Wednesday, November 19, 2008

Take a Walk Down To Electric Avenue

There was an article today in the New York Times discussing spending out infrastructure money wisely. So many times we've build freeways to nowhere and sports stadiums instead of things that will actually make our cities livable. It's kind of funny because the article really repudiates everything that Mary Peters is all about, yet she twisted it to her idea of funding. No Ma Pete, it's not about toll roading for new capacity. The article discusses what is wrong with the system:
It’s hard to exaggerate how scattershot the current system is. Government agencies usually don’t even have to do a rigorous analysis of a project or how it would affect traffic and the environment, relative to its cost and to the alternatives — before deciding whether to proceed. In one recent survey of local officials, almost 80 percent said they had based their decisions largely on politics, while fewer than 20 percent cited a project’s potential benefits.
This means most of those toll roads that she wants. It also means the sprawl roads that really have no environmental or fiscal benefits, such as the one we discussed yesterday. Yet Mary Peters still wants a cost benefit analysis done on projects. If it's the one that she's performing on the Central Corridor or the Dulles extension no thanks. We need better measures, and ones that put livability before driving fast or moving more cars.

But we also see articles like this, where the utilities are thinking about ordering electric cars. What the heck are you thinking? String up some wires on major corridors and order some buses that can be made fast. If they were so worried about making the shift to electric vehicles, they should start with modest changes now and public transport.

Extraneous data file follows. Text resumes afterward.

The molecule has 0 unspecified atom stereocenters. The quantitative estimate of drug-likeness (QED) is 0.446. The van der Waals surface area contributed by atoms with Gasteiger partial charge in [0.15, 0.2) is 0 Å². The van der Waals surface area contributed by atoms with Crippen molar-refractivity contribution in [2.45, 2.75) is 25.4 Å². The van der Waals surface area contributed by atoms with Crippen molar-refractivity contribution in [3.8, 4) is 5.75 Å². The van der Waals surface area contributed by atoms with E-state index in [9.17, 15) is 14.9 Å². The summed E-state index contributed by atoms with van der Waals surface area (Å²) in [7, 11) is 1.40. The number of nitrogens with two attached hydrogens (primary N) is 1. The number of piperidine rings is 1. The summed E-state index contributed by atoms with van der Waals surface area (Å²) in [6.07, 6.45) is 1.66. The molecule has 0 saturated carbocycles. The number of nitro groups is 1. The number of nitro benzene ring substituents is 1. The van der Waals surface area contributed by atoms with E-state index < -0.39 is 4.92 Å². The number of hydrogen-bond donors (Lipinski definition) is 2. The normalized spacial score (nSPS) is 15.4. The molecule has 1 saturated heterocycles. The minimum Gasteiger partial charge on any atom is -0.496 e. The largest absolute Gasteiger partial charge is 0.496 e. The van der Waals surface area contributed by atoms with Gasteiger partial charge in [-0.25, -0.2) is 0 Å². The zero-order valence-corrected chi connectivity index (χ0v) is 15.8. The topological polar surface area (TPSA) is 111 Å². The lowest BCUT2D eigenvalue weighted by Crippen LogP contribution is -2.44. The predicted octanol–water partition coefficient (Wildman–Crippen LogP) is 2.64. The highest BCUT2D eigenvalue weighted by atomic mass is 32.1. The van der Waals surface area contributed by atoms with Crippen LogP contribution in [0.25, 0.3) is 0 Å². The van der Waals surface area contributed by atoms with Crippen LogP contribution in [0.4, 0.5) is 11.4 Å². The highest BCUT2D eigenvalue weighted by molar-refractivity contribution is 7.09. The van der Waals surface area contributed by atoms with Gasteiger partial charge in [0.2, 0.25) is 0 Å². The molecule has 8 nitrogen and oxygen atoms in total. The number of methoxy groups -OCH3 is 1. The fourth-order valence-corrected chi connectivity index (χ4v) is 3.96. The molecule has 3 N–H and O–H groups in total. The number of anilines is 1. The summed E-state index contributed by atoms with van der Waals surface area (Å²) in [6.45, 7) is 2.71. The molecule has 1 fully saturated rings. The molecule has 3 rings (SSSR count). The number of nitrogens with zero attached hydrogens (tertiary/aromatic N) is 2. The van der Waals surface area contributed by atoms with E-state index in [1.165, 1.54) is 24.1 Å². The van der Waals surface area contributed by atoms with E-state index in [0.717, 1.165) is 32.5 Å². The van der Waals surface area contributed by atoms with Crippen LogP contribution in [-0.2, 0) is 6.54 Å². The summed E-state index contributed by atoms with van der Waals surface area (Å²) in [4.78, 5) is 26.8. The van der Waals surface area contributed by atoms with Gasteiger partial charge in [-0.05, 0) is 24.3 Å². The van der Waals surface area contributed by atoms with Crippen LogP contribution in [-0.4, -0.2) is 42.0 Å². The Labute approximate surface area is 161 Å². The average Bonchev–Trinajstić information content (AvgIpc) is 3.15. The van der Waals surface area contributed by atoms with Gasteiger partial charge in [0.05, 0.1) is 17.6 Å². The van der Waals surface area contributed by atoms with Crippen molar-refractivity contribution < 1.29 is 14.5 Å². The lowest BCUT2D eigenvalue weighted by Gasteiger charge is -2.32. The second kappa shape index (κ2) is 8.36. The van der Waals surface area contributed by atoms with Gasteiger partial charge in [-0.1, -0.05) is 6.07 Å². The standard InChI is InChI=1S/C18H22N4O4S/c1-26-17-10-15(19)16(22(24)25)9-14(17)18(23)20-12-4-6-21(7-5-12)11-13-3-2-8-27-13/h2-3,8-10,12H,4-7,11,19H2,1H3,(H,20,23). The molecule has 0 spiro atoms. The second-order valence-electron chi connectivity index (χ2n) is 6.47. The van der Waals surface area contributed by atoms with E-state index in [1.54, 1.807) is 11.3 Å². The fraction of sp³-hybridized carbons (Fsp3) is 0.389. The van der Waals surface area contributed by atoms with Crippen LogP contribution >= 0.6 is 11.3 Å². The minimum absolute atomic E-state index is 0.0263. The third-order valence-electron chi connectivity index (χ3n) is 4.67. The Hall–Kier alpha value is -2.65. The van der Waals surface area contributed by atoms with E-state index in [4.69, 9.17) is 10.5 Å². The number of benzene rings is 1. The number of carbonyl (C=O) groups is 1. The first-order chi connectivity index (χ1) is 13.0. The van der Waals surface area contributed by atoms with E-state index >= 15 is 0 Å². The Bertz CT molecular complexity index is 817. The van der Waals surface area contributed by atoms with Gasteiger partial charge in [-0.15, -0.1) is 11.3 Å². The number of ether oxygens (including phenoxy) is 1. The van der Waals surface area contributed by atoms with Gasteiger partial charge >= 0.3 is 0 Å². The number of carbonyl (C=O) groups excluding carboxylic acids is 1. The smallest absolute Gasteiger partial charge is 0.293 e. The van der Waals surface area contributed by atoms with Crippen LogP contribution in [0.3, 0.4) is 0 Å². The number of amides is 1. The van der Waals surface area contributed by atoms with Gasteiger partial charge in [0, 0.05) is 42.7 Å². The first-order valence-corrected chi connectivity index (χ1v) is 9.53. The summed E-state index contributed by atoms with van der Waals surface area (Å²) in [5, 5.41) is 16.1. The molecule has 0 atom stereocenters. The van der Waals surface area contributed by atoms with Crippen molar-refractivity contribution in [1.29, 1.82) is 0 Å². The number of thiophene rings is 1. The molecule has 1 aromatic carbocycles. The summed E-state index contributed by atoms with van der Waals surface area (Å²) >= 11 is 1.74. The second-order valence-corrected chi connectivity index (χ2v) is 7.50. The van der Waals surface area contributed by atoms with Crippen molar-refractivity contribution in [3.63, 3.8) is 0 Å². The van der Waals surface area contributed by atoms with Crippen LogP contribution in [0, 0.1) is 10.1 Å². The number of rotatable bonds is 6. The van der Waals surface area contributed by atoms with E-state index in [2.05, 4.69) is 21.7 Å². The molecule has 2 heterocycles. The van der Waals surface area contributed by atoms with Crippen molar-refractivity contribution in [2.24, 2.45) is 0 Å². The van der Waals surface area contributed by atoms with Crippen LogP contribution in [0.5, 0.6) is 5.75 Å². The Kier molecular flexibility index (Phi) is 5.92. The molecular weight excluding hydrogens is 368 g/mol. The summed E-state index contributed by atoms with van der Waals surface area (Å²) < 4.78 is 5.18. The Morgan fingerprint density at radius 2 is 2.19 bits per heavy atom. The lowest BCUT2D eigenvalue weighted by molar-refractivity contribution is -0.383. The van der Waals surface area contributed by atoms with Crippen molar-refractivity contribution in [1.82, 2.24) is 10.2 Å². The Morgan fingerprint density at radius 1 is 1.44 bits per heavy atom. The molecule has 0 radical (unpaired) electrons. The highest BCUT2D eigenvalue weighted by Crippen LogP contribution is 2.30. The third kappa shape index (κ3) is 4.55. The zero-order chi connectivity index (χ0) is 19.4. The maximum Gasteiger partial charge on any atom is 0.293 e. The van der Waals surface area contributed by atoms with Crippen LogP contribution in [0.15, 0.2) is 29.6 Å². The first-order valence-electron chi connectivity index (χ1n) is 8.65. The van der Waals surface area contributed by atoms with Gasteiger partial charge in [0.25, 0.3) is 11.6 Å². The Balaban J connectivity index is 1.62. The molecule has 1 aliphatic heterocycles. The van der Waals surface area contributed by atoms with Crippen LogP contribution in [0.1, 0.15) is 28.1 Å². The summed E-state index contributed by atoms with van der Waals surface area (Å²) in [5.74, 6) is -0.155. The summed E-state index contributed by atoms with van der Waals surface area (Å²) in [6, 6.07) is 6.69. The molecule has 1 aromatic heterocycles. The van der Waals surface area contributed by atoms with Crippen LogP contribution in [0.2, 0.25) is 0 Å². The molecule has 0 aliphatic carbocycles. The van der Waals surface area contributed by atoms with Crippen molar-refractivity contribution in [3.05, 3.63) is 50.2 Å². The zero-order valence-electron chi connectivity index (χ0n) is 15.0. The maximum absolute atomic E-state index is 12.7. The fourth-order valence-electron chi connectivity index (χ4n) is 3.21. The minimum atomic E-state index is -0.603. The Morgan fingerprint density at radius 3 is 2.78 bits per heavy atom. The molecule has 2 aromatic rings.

One interesting point the Journal piece gets into is that utilities want to play a much bigger role in managing the shift to electrified transport, to ensure that it doesn't put strain on the grid the way that the sudden burst in popularity of air conditioners did after World War II, taking the power industry by surprise.
On trunk lines this would be cheaper for the transit agency and the electric company, not diesel makers, would be pulling in more money. I'm ashamed we have such tunnel vision.


j said...

I saw this article today as well. One thing that I noticed that bugged me was that the author lumped rail projects in with useless highway projects as not having criteria based on usage or environmental or development concerns. Also another article of interest: Yesterday ‘s (19th) Observer had an article about some recent recommendations from NC 21st Century Transportation Committee. They proposed levying a VMT tax in the near future, possibly in the next legislative session.

Dave Reid said...

I find it interesting that the utilities are looking into transit because back in our history some of our current utilities were streetcar companies.